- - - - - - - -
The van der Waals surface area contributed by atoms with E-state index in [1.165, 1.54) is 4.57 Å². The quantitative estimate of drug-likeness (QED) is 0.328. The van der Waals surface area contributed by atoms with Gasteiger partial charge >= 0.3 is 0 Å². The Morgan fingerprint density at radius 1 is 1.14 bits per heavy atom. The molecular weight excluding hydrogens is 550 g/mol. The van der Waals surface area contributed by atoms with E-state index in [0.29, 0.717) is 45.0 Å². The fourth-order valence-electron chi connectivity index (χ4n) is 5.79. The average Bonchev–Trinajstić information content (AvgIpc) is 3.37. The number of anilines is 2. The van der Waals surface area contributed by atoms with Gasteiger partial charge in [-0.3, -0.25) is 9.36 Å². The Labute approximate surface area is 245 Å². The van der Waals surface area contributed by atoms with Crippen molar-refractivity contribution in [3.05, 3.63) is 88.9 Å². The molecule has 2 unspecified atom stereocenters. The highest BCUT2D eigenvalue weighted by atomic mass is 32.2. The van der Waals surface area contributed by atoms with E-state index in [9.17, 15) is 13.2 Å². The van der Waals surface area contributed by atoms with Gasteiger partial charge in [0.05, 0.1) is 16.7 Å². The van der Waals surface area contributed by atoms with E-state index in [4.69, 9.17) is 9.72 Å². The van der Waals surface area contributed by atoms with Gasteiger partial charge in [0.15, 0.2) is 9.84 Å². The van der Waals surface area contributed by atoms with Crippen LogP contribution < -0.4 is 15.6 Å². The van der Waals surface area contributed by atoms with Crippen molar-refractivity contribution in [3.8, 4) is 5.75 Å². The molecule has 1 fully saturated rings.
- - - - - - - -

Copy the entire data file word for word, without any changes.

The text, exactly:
The van der Waals surface area contributed by atoms with E-state index in [1.165, 1.54) is 4.57 Å². The quantitative estimate of drug-likeness (QED) is 0.328. The van der Waals surface area contributed by atoms with Gasteiger partial charge >= 0.3 is 0 Å². The Morgan fingerprint density at radius 1 is 1.14 bits per heavy atom. The molecular weight excluding hydrogens is 550 g/mol. The van der Waals surface area contributed by atoms with E-state index in [0.29, 0.717) is 45.0 Å². The fourth-order valence-electron chi connectivity index (χ4n) is 5.79. The average Bonchev–Trinajstić information content (AvgIpc) is 3.37. The number of anilines is 2. The van der Waals surface area contributed by atoms with Gasteiger partial charge in [-0.3, -0.25) is 9.36 Å². The Labute approximate surface area is 245 Å². The van der Waals surface area contributed by atoms with Crippen molar-refractivity contribution in [3.05, 3.63) is 88.9 Å². The molecule has 2 unspecified atom stereocenters. The highest BCUT2D eigenvalue weighted by atomic mass is 32.2. The van der Waals surface area contributed by atoms with E-state index in [9.17, 15) is 13.2 Å². The van der Waals surface area contributed by atoms with Gasteiger partial charge in [0.05, 0.1) is 16.7 Å². The van der Waals surface area contributed by atoms with E-state index in [4.69, 9.17) is 9.72 Å². The van der Waals surface area contributed by atoms with Gasteiger partial charge in [0.15, 0.2) is 9.84 Å². The van der Waals surface area contributed by atoms with Crippen LogP contribution < -0.4 is 15.6 Å². The van der Waals surface area contributed by atoms with Crippen molar-refractivity contribution in [3.8, 4) is 5.75 Å². The molecule has 1 fully saturated rings.